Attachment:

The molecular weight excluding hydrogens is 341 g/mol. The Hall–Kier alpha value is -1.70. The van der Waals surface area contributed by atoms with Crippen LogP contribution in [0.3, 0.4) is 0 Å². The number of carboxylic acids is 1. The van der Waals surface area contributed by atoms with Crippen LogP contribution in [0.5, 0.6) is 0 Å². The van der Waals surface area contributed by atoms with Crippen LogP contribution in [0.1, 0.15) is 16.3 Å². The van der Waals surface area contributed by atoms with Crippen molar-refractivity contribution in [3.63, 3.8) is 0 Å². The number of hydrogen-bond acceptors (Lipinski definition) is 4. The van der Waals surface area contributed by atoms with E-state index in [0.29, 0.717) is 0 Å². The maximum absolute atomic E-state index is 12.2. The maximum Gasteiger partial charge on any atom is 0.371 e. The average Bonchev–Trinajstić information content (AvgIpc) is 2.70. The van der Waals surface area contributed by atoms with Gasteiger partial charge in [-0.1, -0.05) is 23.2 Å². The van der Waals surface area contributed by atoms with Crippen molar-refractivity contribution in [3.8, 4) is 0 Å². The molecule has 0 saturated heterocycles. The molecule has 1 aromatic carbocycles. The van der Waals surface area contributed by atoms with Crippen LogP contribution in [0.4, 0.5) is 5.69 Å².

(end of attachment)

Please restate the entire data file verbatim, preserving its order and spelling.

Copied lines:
The molecular weight excluding hydrogens is 341 g/mol. The Hall–Kier alpha value is -1.70. The van der Waals surface area contributed by atoms with Crippen LogP contribution in [0.3, 0.4) is 0 Å². The number of carboxylic acids is 1. The van der Waals surface area contributed by atoms with Crippen LogP contribution in [0.5, 0.6) is 0 Å². The van der Waals surface area contributed by atoms with Crippen LogP contribution in [0.1, 0.15) is 16.3 Å². The van der Waals surface area contributed by atoms with Crippen molar-refractivity contribution in [3.63, 3.8) is 0 Å². The number of hydrogen-bond acceptors (Lipinski definition) is 4. The van der Waals surface area contributed by atoms with E-state index in [0.29, 0.717) is 0 Å². The maximum absolute atomic E-state index is 12.2. The maximum Gasteiger partial charge on any atom is 0.371 e. The average Bonchev–Trinajstić information content (AvgIpc) is 2.70. The van der Waals surface area contributed by atoms with Gasteiger partial charge in [-0.1, -0.05) is 23.2 Å². The van der Waals surface area contributed by atoms with Crippen molar-refractivity contribution in [3.8, 4) is 0 Å². The molecule has 0 saturated heterocycles. The molecule has 1 aromatic carbocycles. The van der Waals surface area contributed by atoms with Crippen LogP contribution in [0.4, 0.5) is 5.69 Å².